Add this to the 20 most popular LinkedIn Learning courses which are also free this month, and you have a wide range of ways to up your skills and knowledge, and update your processes in line with evolving best practices.
Expanding your candidate pool is a key consideration for modern workforces, but it can often be challenging to actually do that, based on historical norms, your existing audience, inherent bias, etc. These new prompts could be a handy addition to the process, helping to raise awareness at the intake level, and it’s could be a valuable addition to LinkedIn’s recruitment tool.
UK teen died after ‘negative effects of online content’: coroner
Molly Russell was exposed to online material ‘that may have influenced her in a negative way’ – Copyright POOL/AFP/File Philip FONG
A 14-year-old British girl died from an act of self harm while suffering from the “negative effects of online content”, a coroner said Friday in a case that shone a spotlight on social media companies.
Molly Russell was “exposed to material that may have influenced her in a negative way and, in addition, what had started as a depression had become a more serious depressive illness,” Andrew Walker ruled at North London Coroner’s Court.
The teenager “died from an act of self-harm while suffering depression”, he said, but added it would not be “safe” to conclude it was suicide.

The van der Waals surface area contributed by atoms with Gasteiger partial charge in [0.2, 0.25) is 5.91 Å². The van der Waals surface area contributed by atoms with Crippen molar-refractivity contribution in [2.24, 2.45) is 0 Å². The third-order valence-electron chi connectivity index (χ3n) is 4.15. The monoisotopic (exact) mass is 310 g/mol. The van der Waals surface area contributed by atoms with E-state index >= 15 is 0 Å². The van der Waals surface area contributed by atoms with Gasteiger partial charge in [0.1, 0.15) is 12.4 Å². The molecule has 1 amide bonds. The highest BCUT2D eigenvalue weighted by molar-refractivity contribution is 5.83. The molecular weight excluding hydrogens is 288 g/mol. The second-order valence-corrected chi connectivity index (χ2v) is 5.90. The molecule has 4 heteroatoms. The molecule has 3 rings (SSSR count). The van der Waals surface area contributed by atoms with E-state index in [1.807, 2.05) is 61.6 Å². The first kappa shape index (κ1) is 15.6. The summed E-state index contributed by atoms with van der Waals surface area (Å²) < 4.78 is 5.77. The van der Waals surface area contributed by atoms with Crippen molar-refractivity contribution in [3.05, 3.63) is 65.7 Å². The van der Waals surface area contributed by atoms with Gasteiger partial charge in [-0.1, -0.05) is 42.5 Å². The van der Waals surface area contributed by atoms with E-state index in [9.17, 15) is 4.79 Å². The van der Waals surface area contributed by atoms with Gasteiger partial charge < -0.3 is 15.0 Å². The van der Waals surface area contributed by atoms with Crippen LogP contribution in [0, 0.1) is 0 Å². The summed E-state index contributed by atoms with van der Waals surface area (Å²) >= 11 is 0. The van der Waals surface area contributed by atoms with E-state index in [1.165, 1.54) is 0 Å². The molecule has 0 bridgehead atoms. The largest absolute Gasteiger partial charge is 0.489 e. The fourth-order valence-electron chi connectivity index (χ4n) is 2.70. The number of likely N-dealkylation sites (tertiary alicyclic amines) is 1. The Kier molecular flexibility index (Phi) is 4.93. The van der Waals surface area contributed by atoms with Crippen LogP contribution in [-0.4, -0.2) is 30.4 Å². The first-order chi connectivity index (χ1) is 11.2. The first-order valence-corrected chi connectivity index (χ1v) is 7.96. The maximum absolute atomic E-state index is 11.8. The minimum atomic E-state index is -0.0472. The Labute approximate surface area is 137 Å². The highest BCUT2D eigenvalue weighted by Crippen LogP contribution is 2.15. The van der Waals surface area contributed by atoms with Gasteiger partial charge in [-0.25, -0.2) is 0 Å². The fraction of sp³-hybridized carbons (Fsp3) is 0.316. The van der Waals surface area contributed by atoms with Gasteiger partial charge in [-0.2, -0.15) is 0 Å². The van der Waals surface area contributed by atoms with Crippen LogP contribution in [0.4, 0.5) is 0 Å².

Some of the content she viewed was “particularly graphic” and “normalised her condition,” said Walker.
Russell, from Harrow in northwest London, died in November 2017, leading her family to set up a campaign highlighting the dangers of social media.
“There are too many others similarly affected right now,” her father Ian Russell said after the ruling.
“At this point, I just want to say however dark it seems, there is always hope.
“I hope that this will be an important step in bringing about much needed change,” he added.
The week-long hearing became heated when the family’s lawyer, Oliver Sanders, took an Instagram executive to task.
A visibly angry Sanders asked Elizabeth Lagone, the head of health and wellbeing at Meta, Instagram’s parent company, why the platform allowed children to use it when it was “allowing people to put potentially harmful content on it”.
“You are not a parent, you are just a business in America. You have no right to do that. The children who are opening these accounts don’t have the capacity to consent to this,” he said.
Lagone apologised after being shown footage, viewed by Russell, that “violated our policies”.
Of the 16,300 posts Russell saved, shared or liked on Instagram in the six-month period before her death, 2,100 related to depression, self-harm or suicide, the inquest heard.
Children’s charity NSPCC said the ruling “must be a turning point”.
“Tech companies must be held accountable when they don’t make children’s safety a priority,” tweeted the charity.
“This must be a turning point,” it added, stressing that any delay to a government bill dealing with online safety “would be inconceivable to parents”.